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The role of XRCC1 polymorphisms in base excision repair of etheno-DNA adducts in French vinyl chloride workers.
Li Y; Marion M-J; Zipprich J; Freyer G; Santella R; Kanki C; Brandt-Rauf P
Int J Occup Med Environ Health 2006 Jan/Mar; 19(1):45-52
OBJECTIVES: The purpose of this study was to examine whether polymorphisms in the XRCC1 DNA-repair protein can affect the base excision repair capacity to remove etheno-DNA adducts induced by vinyl chloride exposure that account for the occurrence of mutant biomarkers of effect seen in exposed workers. MATERIALS AND METHODS: Using polymerase chain reaction-restriction fragment length polymorphism and fluorescence polarization techniques, we examined the effect of three x-ray cross complementing-1 protein polymorphisms, at codons 194, 280 and 399, on the occurrence of mutant biomarkers in ras-p21 and p53 induced by vinyl chloride exposure in a cohort of 211 French vinyl chloride workers to correlate differences in genotype with differences in the presence of these biomarkers. Also, cell cultures of lymphoblast lines from a pair of individuals, one homozygous wild-type and one homozygous variant for the codon 399 polymorphism, were exposed to the reactive intermediate of vinyl chloride, and, using an enzyme-linked immunosorbent assay, levels of etheno-DNA adducts generated and repaired were measured and compared. RESULTS: After adjusting for age, smoking, alcohol drinking and cumulative vinyl chloride exposure, compared to workers who were homozygous wild-type for all alleles, the odds ratio for the presence of either biomarker increased to 2.0 (95% CI: 1.0-3.9) for workers with any one variant allele and to 2.4 (95% CI: 1.1-5.2) for workers with more than one variant allele. Data from the cell culture experiments indicating that repair of etheno-DNA adducts is considerably better in wild-type cells compared to polymorphic cells were supportive of the epidemiologic results. CONCLUSIONS: This study provides further evidence that polymorphisms in XRCC1 can be an important biomarker of susceptibility in populations exposed to agents that produce damage removed by base excision repair.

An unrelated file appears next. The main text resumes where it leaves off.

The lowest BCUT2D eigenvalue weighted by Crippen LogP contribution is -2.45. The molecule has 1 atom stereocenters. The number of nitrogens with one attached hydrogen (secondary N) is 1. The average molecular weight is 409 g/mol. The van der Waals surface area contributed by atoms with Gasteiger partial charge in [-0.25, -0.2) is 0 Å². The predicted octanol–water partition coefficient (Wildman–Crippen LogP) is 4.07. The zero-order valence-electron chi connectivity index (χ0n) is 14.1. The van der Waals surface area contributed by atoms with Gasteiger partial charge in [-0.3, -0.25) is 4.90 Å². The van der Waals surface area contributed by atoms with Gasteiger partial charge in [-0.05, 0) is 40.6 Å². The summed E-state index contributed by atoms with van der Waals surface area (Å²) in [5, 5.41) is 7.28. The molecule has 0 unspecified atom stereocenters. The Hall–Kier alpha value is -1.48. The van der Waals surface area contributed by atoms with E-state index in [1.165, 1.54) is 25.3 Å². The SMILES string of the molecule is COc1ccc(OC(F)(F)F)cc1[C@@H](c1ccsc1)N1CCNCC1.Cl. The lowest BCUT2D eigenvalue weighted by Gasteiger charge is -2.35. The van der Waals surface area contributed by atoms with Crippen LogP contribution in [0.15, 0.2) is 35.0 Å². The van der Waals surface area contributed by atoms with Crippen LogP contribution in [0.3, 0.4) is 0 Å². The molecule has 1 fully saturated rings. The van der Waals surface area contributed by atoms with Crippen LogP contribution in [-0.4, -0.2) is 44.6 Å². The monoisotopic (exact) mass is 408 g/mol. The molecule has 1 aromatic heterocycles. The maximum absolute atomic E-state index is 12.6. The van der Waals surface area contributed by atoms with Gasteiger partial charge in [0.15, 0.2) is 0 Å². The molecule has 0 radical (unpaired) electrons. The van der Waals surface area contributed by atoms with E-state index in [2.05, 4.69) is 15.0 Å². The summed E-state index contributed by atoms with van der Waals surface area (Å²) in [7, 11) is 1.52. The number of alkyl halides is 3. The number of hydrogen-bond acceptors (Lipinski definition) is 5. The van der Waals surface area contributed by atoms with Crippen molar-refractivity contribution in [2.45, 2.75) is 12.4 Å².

Proteins; Biomarkers; Mutation; Mutagens; Exposure-levels; Workers; Work-environment; Enzymatic-effects; Enzymes; Cellular-function; Epidemiology; Author Keywords: Base excision repair; DNA adducts; Mutations; Gene-environment interaction
Prof. P.W. Brandt-Rauf, Department of Environmental Health Sciences, Mailman School of Public Health, Columbia University, 60 Haven Avenue, New York, NY 10032
Issue of Publication
International Journal of Occupational Medicine and Environmental Health
Department of Environmental Health Sciences, The Mailman School of Public Health, Columbia University, New York, New York
Page last reviewed: June 15, 2021
Content source: National Institute for Occupational Safety and Health Education and Information Division